Run-Down NYC Phone Booths Transformed Into Communal Libraries
New York architect redesigns these essential city landmarks turning them into pop-up book-borrowing kiosks.
New York architect John Locke recently launched a project to repurpose phone booths into pop-up communal libraries. The project, DUB 00, turns antiquated phone booths into bookshelves that allow visitors to take, borrow, or exchange books. Using a single piece of plywood, the bookshelf hangs securely to the interior of the booth without altering the original positions of the pay phone and signs. The phone booth libraries, as part of Locke’s “Urban Betterment Project,” have been installed in Manhattan Valley and Morningside Heights.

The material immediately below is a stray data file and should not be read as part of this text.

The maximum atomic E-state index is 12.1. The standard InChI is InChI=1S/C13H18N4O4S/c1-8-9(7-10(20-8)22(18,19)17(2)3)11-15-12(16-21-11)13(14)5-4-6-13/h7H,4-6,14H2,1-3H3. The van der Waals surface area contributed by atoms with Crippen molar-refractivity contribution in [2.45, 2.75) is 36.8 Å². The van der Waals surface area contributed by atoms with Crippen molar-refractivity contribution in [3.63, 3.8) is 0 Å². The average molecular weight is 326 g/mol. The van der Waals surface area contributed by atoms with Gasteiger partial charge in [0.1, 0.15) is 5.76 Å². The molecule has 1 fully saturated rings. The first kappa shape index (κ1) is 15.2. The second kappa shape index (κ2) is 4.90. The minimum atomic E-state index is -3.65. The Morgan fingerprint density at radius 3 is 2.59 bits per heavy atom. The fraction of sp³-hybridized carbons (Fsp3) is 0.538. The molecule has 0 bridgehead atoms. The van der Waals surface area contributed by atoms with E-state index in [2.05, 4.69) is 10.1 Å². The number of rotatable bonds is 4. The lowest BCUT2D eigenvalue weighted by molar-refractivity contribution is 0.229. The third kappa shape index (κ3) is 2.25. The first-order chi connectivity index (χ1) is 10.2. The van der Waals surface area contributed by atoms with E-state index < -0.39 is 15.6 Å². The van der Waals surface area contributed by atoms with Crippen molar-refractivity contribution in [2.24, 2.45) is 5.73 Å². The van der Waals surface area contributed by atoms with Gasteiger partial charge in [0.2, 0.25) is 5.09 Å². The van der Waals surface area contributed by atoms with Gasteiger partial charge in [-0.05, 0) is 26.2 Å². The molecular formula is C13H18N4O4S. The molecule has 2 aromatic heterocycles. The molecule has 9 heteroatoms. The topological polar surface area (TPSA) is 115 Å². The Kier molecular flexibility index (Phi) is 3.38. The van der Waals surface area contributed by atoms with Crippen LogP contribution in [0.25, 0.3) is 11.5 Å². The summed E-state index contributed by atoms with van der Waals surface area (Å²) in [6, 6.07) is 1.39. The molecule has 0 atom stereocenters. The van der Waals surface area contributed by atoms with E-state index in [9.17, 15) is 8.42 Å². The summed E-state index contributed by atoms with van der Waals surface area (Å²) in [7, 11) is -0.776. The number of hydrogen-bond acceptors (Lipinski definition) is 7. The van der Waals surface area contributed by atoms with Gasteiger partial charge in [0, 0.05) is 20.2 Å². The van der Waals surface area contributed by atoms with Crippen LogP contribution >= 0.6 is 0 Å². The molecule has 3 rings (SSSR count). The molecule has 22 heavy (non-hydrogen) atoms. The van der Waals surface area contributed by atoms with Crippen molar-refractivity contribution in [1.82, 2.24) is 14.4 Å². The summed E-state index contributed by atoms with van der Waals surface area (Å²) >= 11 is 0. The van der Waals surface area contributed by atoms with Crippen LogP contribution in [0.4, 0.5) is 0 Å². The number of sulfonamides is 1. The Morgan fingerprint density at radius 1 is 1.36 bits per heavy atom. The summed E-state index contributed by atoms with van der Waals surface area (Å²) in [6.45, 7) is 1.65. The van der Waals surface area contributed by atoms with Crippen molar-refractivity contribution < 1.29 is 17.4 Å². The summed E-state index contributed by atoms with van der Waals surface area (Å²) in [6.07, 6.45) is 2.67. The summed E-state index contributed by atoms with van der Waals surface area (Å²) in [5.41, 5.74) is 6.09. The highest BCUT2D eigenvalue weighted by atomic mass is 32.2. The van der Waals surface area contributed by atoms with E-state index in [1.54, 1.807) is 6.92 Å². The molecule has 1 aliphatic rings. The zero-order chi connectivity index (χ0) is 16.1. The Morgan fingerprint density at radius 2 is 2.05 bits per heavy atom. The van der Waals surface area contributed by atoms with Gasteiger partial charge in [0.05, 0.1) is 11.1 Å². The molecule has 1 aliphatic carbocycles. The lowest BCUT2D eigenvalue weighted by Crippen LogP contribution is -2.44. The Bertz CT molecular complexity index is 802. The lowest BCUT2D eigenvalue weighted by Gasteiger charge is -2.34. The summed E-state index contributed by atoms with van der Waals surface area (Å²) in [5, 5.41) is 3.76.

Even as they are rendered obsolete by the ubiquity of smartphones, I’m interested in pay phones because they are both anachronistic and quotidian. But they can also be a place of opportunity, something to reprogram and somewhere to come together and share a good book with your neighbors.
To move beyond novelty activations and one-time gimmicks, PSFK equips marketers with the insights, templates and analytics to develop high-reach campaigns that meet consumers in the moment, collect and build upon experiential data, and build scale through content creation.